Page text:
Analogies have always come in handy in explaining difficult concepts. Our scriptures are replete with analogies which even the simplest minds can comprehend. The fine arts are another medium to carry difficult concepts both to the intellectual and the rustic. Poetry’s imagery, symbols in paintings, themes in dance, village narrations with the help of painted screens like ‘Bababji ka Phad’ folk songs devotional Bhajans, the myths and the Puranas convey what a sermon or lecture may fail to do, and a written treatise may make even more difficult to comprehend.

It is all very simple really, what our scriptures tell us about our selves. There are basically three elements that constitute our being. The gross body, its ego,  and the mysterious Soul that inhabits us.  The first two perish after a lifetime is over at death, whereas the third carries on being eternal.

An apt analogy we can use is that of the first, our gross body being a vehicle ( whether a Benz, Maruti, Rolls Toyota or even a Tonga or a Bullock cart, it does not matter). The Ego is the chauffeur or  driver or even the master of the vehicle and has full control over it, to serve its various purposes. 

In literature and religions this entity has been for good reason been much maligned. But without it the vehicle would be no more than a corpse. In fact the ego is to the body what gravity is to the earth. Without gravity the earth would lose all valuable assets it possesses like a barren planet. Gravity helps it hold together all its elements like the ocean, the atmosphere, living beings etc. It gives the earth its personality as the blue planet. The ego too holds the gross body together helping to protect it against external threats, and to enhance its ability to survive and thrive. Of course in the process it may exceed the basic needs it serves and become more than an element in survival. Whatever its manner of working it is the driver of the vehicle and takes it where it wants at the speed it wants and even risking destruction.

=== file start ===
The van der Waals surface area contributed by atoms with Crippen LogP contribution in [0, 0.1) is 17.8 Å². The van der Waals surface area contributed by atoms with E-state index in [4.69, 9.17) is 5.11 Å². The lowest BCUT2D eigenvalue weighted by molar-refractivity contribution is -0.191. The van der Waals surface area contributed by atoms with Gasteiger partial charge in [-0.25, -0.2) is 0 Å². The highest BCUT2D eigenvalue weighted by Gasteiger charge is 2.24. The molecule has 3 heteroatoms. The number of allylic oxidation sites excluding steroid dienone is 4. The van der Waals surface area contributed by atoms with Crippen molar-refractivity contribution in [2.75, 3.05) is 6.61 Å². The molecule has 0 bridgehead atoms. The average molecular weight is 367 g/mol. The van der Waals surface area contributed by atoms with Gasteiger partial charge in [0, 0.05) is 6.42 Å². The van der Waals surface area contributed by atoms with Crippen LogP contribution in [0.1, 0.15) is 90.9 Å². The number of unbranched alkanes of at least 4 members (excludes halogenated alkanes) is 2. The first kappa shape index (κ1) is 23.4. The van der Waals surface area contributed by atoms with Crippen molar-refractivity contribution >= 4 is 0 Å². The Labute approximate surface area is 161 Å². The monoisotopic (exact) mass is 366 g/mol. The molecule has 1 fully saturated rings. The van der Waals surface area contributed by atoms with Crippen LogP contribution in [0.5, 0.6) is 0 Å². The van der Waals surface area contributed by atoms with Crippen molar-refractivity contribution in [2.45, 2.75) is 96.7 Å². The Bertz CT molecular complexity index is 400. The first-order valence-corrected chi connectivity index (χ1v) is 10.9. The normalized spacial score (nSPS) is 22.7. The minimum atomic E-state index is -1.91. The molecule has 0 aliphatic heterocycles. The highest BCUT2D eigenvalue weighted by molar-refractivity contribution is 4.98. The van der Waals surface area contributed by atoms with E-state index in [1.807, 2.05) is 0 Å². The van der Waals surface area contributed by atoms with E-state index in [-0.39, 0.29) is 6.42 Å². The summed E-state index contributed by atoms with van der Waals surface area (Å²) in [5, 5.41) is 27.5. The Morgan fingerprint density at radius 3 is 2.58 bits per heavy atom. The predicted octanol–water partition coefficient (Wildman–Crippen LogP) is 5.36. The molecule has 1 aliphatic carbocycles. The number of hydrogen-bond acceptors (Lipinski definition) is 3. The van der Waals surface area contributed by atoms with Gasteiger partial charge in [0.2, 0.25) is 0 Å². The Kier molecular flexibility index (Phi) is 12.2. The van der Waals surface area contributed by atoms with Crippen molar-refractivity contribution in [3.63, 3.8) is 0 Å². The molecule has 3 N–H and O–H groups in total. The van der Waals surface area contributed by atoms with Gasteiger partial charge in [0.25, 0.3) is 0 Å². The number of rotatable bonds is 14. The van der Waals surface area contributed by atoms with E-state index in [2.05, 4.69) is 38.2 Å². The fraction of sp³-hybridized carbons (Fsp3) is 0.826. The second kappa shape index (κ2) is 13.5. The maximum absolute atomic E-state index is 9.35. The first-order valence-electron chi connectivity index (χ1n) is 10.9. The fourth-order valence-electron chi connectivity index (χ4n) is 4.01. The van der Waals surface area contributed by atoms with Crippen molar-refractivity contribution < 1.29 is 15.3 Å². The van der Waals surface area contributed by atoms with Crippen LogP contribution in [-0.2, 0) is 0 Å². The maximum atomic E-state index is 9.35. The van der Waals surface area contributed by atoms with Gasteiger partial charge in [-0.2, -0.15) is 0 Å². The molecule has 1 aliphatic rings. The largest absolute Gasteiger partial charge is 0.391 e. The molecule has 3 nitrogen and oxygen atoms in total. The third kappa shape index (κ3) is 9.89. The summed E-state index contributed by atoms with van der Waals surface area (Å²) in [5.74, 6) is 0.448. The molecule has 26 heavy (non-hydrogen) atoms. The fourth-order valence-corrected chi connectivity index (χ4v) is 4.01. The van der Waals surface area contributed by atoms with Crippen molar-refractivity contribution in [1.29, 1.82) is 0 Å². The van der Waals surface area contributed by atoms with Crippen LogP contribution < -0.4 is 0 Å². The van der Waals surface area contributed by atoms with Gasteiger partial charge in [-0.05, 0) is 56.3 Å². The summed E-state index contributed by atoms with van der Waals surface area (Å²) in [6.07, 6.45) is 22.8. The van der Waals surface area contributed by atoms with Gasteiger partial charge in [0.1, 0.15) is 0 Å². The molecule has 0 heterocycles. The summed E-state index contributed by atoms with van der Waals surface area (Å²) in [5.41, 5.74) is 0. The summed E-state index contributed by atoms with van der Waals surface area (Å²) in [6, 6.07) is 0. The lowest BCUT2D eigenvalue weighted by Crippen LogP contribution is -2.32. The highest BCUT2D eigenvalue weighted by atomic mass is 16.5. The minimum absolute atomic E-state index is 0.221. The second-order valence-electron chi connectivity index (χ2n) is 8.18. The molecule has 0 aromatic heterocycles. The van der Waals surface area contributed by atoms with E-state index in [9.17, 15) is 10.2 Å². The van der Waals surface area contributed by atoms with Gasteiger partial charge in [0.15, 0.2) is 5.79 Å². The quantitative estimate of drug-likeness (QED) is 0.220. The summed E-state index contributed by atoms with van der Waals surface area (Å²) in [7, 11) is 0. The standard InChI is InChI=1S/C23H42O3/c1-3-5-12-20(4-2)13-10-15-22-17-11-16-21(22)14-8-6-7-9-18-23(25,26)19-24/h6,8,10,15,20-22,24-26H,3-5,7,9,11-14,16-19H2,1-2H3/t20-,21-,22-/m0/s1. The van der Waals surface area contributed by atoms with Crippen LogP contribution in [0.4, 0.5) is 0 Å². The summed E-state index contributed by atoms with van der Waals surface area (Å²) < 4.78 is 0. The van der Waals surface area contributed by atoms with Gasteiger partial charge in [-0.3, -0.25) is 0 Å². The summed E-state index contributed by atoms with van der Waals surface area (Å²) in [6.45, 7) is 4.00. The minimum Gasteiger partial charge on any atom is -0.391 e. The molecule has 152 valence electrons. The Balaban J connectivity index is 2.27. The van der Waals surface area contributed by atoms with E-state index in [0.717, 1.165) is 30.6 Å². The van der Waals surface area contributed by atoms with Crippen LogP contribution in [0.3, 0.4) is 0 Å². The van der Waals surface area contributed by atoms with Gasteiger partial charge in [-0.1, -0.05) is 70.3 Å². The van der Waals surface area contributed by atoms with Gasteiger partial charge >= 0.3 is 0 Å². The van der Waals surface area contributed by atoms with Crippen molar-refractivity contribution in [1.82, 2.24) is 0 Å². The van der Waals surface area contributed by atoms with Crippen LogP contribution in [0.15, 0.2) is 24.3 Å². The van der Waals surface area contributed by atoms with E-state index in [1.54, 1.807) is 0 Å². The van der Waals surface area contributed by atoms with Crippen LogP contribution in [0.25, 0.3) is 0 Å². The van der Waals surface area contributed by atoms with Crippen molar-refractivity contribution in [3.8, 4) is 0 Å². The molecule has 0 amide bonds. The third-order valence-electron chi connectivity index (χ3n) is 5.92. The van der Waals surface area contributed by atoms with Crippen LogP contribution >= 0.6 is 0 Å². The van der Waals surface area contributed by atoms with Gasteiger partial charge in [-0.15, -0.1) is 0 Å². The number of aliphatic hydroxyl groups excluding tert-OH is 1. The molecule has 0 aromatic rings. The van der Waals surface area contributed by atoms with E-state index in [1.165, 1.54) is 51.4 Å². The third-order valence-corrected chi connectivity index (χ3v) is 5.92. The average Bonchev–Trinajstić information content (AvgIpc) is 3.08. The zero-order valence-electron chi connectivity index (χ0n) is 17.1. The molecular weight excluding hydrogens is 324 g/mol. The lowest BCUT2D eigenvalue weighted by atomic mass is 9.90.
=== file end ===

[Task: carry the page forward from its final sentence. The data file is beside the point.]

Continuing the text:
The third element is the Soul, which we can describe as the distinguished Passenger in the back seat. It witnesses the journey but cannot interfere with the driver’s wishes beyond occasionally whispering caution, temperance and wisdom, observing the right from the wrong as the journey proceeds. This is done in the most unobtrusive manner possible, as would a house guest. He refrains from interfering with the will of the driver or host after quiet counselling, and as a passenger, politely witnesses the goings on.

The backseat of the vehicle may be likened to our conscience or sub conscious mind where the Soul’s voice can be heard if the driver cares to listen (absolutely no compulsion or dictation – totally free will of the driver). Here too arise intuition, creative inspiration and genius. This is the area where the visiting soul brings its great assets from another world, whether it is employed by the ego or simply ignored on account of its own preoccupations like pleasure, survival, dominance ( a form of survival) aggression ( yet another facet of the same) exploitation, aggrandizement at the expense of others, pursuit of wealth, power and distinction and stature ( again related to survival)  even criminal activity like murder, war, usurpation, degrading others as inferior and regarding oneself as superior. In all this the Passenger plays no role beyond cautioning and barely audible above the ego’s roaring purposes. The journey sometimes reckless continues and the passenger willy nilly joins in the journey whether pleasant or horrific.

The Passenger is not unlike an Ambassador from another world sent to observe witness and report to his superiors there but never interfering directly beyond quiet counsel in the actions of the ego on this other world. In this foreign land there must be no interference in its ‘internal affairs’.  When there is a fatal accident or total breakdown of the vehicle  the ego and the vehicle the gross body perish and cease to be. The passenger then has to return to his world and is assigned another vehicle. He is like the eternal tourist, witnessing observing learning without interference. It is not a pleasant experience trying to influence ( but mostly failing) all manner of drivers and vehicles but it is a command from his world he cannot fail to comply with.

When a unique driver and vehicle are assigned to him,  a fortunate occurrence when the driver is given to listening with respect the voice from the back seat and complying with the advice rendered, the journey concludes with all round joy and understanding and the passenger returns to his world fulfilled, never needing to go again on tours in the other world on the back seat.

In the Bhagwat Gita the analogy can be reversed where the “driver” is in the back seat and the passenger now becomes the Driver and is called Parthsarthi or Driver of Partha, and He then takes him on a journey revealing what Partha could never have imagined.